“It’s been great to be able to create something where all the small moments between characters are engaging queer themes and also presenting them as normal, not as the ‘other'” – an interview with David Coombs
David Coombs’ new production Uncovered is the only one of it’s kind at this year’s Midsumma Festival. It’s a circus show that pushes and pulls the definition of circus, incorporating dance, nudity and smoke machines. Coombs took a moment to answer Katherine Back’s questions.
Uncovered uses a mix of dance and circus to tell stories – specifically, queer stories. What inspired you to use this approach to tell queer stories, and what were some of the challenges you faced in doing this?
Circus as a whole has always been a very inclusive community, where diversity is embraced and encouraged. However, most shows that combine circus and queer themes often have a small nod to gay characters or stories.
It’s been great to be able to create something where all the small moments between characters are engaging queer themes and also presenting them as normal, not as the “other”.
The challenge with creating a show aimed at the gay community is that you can’t please everyone. There’s such a huge diversity within it and people’s pathways are all so varied. We had to pick a small collection of moments and concepts to play within so we didn’t just give those small nods to little cross sections of the community that deserve to have their stories told properly.
Have you found that there are stories that are easier to tell through the medium of circus?
Definitely! Circus in itself has a very physical way of telling stories and typically I’ve found it easy to tell stories of struggle, as the physical strain of doing circus reads naturally if you allow people to see the struggle.
However, for this show we’re not looking back at the dark moments, but finding the lightness and some of the more provocative stories, which calls for the performers to hide the strain and make everything seem effortless. That’s when we can bring back those memories of first love, lust and allow the audience to have a chuckle at some of the mishaps that occur along the way too.
Many people have preconceived ideas about what circus is and what it can do? How does Uncovered challenge these ideas, and what can the audience expect from the show?
Many people see circus as a very traditional old school form of entertainment with Big Tops, clowns in bad makeup, and animals.
Uncovered is one of many shows now bringing circus to the contemporary audiences, allowing acrobats who can do amazing things with their bodies to not just perform tricks for applause, but also to make people laugh and think while maintaining that sense of wonder from back when they were a child going to the circus for the first time.
Audiences can expect a really fun night out, with more than a touch of spice.
How is this show different to shows you’ve done in the past? What’s new about it, and what are you excited to show off?
This is my first show in the Pilot’s seat, which has been a huge challenge and a fully rewarding experience. My last ensemble show I performed was in Ferrari World in Abu Dhabi where the culture is still very much about respecting modesty and subtlety. This show is fully in reverse of that concept and it’s great to be able to just create some mayhem, and have a laugh with the audience.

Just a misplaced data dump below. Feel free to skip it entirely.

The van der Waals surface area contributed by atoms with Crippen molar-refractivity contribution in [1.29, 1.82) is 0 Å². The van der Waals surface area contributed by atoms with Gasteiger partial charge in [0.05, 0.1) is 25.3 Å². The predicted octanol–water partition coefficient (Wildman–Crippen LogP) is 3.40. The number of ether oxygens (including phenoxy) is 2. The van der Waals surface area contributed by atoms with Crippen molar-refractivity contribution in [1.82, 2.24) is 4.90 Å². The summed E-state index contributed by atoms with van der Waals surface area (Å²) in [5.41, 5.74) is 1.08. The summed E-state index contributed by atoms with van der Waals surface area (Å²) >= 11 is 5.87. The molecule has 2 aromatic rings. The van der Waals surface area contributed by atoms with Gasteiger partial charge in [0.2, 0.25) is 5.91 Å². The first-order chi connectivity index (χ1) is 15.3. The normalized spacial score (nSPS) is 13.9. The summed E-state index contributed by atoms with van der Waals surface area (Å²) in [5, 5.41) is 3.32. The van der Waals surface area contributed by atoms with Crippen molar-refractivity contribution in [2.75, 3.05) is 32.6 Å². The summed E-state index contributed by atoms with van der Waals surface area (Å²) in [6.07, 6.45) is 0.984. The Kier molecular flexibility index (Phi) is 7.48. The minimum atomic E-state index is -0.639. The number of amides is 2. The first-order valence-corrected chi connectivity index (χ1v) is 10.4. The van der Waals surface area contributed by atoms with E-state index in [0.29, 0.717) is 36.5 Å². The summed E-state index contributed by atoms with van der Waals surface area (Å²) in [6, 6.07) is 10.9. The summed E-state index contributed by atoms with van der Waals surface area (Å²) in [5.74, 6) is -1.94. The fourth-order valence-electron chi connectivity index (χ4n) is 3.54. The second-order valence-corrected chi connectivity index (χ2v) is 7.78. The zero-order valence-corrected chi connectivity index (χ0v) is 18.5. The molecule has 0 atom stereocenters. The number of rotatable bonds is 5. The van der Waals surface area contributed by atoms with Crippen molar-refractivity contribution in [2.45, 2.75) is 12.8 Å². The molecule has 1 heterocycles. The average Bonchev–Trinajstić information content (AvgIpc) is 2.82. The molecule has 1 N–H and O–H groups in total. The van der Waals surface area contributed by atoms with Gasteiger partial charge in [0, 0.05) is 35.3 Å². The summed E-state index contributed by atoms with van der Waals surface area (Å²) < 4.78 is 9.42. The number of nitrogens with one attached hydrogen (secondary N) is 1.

Midsumma is one of Melbourne’s biggest queer events, and showcases a huge range of queer talent from Melbourne and beyond. What are your thoughts on Midsumma as an event, and how do you think it impacts the community, both queer and otherwise?
I love that Midsumma is just as much about the arts, as it is about the queer community. Historically the arts has been a safe haven for people who are different and it’s great to have an opportunity for those people to have their voices heard. Once this show’s over I’m super excited to go see as many shows and events as I can to just expose myself to how great our differences can be.
As for the community, I feel it really does a great job of bringing inclusiveness to the front of the conversation about queer issues. Both in regards to highlighting the areas where the queer community hasn’t felt included in the past, to showcasing that we as a community are super welcoming of people that don’t fall under the queer umbrella.
What are you hoping that people will take away from Uncovered?
A smile. This show’s all about having a good time and remembering the good times.
What are your thoughts on the current state of the queer arts scene in Melbourne? What would you like to see more (or less) of from the scene and its participants?
Oddly specific but having just come back from a decent amount of time travelling overseas, I’d love the see the drag queens and kings be given more space to create and perform. There’s some amazing talent lurking here in Melbourne that aren’t aware of what they’re capable of, and I’d love to see them start kicking down some doors. They’ve always been an icon of queer culture and I feel that they can go places that other people just don’t have access to, which makes them so important.
What’s on the horizon for you and the rest of the crew after Midsumma?
It’s a new chapter! We really don’t have a whole lot planned as half the cast recently graduated from circus school and are still working out what’s next, and the other half are heading right back into full time training.
As for me? You know as much as I do, and that’s the way I like it!
Uncovered is on at Gasworks from the 27th until the 30th of January as part of Midsumma. Shows are at 8pm, with an extra early evening show at 5pm on Saturday. Tickets are $28 or $20 concession, and are available via www.gasworks.org.au